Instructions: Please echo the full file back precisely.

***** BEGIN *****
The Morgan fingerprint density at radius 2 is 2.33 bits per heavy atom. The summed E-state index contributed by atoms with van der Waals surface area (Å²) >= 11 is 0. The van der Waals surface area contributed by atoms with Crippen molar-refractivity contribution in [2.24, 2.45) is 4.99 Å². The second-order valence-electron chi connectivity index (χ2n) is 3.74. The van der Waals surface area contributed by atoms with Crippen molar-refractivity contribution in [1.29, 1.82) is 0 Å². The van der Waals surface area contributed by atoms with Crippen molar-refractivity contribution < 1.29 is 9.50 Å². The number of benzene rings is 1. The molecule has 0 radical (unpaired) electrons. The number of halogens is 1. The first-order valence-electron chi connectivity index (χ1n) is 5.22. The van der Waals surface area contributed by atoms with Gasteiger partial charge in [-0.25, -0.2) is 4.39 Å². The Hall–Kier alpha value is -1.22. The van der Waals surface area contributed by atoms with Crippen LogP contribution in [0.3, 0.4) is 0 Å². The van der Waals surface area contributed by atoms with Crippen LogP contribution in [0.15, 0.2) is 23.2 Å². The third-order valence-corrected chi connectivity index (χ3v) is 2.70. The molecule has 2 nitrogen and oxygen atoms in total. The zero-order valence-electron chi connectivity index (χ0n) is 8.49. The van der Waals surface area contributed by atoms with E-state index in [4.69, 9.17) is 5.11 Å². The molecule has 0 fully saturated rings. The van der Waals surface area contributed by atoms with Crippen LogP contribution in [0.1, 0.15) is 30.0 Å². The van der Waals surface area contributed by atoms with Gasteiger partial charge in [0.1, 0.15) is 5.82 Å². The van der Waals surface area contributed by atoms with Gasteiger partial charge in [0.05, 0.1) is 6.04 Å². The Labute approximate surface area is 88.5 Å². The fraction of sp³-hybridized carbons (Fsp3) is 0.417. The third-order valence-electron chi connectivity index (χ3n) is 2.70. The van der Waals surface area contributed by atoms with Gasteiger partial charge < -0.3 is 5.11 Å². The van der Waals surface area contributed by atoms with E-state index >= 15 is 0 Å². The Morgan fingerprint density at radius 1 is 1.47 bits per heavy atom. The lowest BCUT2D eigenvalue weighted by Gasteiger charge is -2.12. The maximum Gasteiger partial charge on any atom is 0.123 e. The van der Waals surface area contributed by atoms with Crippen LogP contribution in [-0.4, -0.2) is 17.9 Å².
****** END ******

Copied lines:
The Morgan fingerprint density at radius 2 is 2.33 bits per heavy atom. The summed E-state index contributed by atoms with van der Waals surface area (Å²) >= 11 is 0. The van der Waals surface area contributed by atoms with Crippen molar-refractivity contribution in [2.24, 2.45) is 4.99 Å². The second-order valence-electron chi connectivity index (χ2n) is 3.74. The van der Waals surface area contributed by atoms with Crippen molar-refractivity contribution in [1.29, 1.82) is 0 Å². The van der Waals surface area contributed by atoms with Crippen molar-refractivity contribution < 1.29 is 9.50 Å². The number of benzene rings is 1. The molecule has 0 radical (unpaired) electrons. The number of halogens is 1. The first-order valence-electron chi connectivity index (χ1n) is 5.22. The van der Waals surface area contributed by atoms with Gasteiger partial charge in [-0.25, -0.2) is 4.39 Å². The Hall–Kier alpha value is -1.22. The van der Waals surface area contributed by atoms with Crippen LogP contribution in [0.3, 0.4) is 0 Å². The van der Waals surface area contributed by atoms with Crippen LogP contribution in [0.15, 0.2) is 23.2 Å². The third-order valence-corrected chi connectivity index (χ3v) is 2.70. The molecule has 2 nitrogen and oxygen atoms in total. The zero-order valence-electron chi connectivity index (χ0n) is 8.49. The van der Waals surface area contributed by atoms with E-state index in [4.69, 9.17) is 5.11 Å². The molecule has 0 fully saturated rings. The van der Waals surface area contributed by atoms with Crippen LogP contribution in [0.1, 0.15) is 30.0 Å². The van der Waals surface area contributed by atoms with Gasteiger partial charge in [0.1, 0.15) is 5.82 Å². The van der Waals surface area contributed by atoms with Gasteiger partial charge in [0.05, 0.1) is 6.04 Å². The Labute approximate surface area is 88.5 Å². The fraction of sp³-hybridized carbons (Fsp3) is 0.417. The third-order valence-electron chi connectivity index (χ3n) is 2.70. The van der Waals surface area contributed by atoms with Gasteiger partial charge < -0.3 is 5.11 Å². The van der Waals surface area contributed by atoms with E-state index >= 15 is 0 Å². The Morgan fingerprint density at radius 1 is 1.47 bits per heavy atom. The lowest BCUT2D eigenvalue weighted by Gasteiger charge is -2.12. The maximum Gasteiger partial charge on any atom is 0.123 e. The van der Waals surface area contributed by atoms with Crippen LogP contribution in [-0.4, -0.2) is 17.9 Å².